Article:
Why Mike Pence catches conservatives’ eyes

Posted by , 9th December 2010

Mike PenceGeorge F. Will
12/9/2010

Tea Partyers and social conservatives are urging Republican Rep. Mike Pence to run for president in 2012. The author says it is unlikely that Pence will run, but given the congressman’s voting history and family-oriented personal life, conservative support for his candidacy is understandable. Pence voted no on both versions of the TARP legislation, and he also voted no on President Bush’s proposed addition to Medicare in the form of a prescription drug entitlement. Pence’s dedication to his family and participation in wholesome Americana is a common thread that runs throughout his political career and is attractive to social conservatives.

Will is a twice-weekly columnist for The Post, writing about foreign and domestic politics and policy.

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China’s Global War on Human Rights

Posted by , 9th December 2010

zhongnanhaiJamie F. Metzl
12/9/2010

Wherever human rights are massively abused today, China is the main protector of the abusing government, writes Metzl. Beijing is promoting a world-wide rejection of postwar international norms. This is in part because China’s concept of sovereignty stands in sharp contrast to the norms of the human rights system. And China’s rise poses challenges to the international community’s ability to effectively confront rights abusers. Metzl concludes that those unlucky souls around the world who find their rights massively abused by their own governments can, thanks largely to China, expect little or no help from foreign states.

Metzl, the executive vice president of Asia Society, served in the State Department during the Clinton administration and as a United Nations human rights officer in Cambodia.

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Contagion’ and Other Euro Myths

Posted by , 3rd December 2010

EurosJohn H. Cochrane
12/2/2010

Cochrane considers the lessons to be learned from Europe’s recent bailouts. He argues that restructuring short-term debt as long-term debt would hardly be the end of the world. Our governments have also guaranteed trillions of dollars of debt–everything from mortgages to student loans, to say nothing of implicit guarantees to banks and state and local governments. These guarantees don’t show up anywhere on the books, but investors could start adding them up very quickly. Remember that Ireland got into trouble by guaranteeing bank debt. US government debt is also remarkably tilted to short maturities, with the majority being rolled over every year. The Federal Reserve’s quantitative easing will tilt us further to shorter debt.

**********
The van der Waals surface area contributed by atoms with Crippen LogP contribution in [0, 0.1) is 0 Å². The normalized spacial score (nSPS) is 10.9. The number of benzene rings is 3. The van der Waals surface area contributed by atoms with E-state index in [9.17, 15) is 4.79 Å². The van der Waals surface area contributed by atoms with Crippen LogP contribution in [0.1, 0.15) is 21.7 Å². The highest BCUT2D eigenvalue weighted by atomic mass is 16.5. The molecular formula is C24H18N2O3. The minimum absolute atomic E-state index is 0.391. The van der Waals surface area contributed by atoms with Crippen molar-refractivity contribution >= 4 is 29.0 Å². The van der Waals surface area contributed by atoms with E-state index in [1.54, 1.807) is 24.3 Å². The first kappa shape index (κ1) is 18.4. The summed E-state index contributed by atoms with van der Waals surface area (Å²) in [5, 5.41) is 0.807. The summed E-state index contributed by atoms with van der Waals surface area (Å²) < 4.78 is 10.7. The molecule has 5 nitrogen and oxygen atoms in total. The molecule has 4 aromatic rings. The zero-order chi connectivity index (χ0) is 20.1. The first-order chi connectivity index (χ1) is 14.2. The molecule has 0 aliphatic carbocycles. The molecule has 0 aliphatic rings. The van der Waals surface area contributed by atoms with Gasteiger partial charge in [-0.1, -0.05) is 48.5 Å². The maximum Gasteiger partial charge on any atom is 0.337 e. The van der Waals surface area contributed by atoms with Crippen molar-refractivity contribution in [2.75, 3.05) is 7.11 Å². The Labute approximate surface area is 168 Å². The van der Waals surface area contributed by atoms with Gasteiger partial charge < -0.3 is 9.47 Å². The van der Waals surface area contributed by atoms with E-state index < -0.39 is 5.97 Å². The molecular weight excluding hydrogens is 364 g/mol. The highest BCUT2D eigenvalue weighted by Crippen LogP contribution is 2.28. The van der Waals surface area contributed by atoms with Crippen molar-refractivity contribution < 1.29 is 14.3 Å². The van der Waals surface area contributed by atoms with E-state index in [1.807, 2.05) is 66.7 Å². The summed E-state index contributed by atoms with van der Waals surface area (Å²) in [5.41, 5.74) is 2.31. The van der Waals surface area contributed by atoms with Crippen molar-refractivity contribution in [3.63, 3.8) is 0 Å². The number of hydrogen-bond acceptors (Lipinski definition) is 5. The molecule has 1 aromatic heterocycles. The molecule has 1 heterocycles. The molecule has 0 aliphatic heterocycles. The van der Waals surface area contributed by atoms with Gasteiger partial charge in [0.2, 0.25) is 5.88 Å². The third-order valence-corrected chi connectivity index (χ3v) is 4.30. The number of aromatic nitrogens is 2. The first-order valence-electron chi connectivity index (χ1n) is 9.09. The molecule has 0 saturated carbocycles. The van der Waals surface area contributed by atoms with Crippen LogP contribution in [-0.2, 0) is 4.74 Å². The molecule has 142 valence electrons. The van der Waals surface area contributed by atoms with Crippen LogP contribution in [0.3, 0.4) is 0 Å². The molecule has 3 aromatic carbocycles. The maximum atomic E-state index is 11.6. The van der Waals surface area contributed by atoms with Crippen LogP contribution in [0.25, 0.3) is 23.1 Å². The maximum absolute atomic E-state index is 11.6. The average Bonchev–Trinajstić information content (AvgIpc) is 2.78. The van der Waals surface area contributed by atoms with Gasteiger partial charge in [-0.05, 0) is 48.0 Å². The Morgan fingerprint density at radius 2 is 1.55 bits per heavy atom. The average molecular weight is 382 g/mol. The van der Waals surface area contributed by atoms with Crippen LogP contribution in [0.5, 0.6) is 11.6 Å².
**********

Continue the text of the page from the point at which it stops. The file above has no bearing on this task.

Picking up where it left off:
Cochrane is a professor of finance at the University of Chicago Booth School of Business.

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A strange way to honor the founding fathers

Posted by , 3rd December 2010

Founding FathersDana Milbank
12/2/2010

Republicans led by Bob Bishop and Eric Cantor are introducing a constitutional amendment that would allow states to reject and repeal federal laws that they find objectionable. Improbably, the party brought to power by virtue of the Tea Party’s brand of constitutional originalism is making its first order of business a rather severe edit of the same. The mechanics of the bill would allow the smallest 33 states with a third of the nation’s population to nullify federal law for the 17 largest, comprising two thirds.

Milbank writes about political theater in the nation’s capital.

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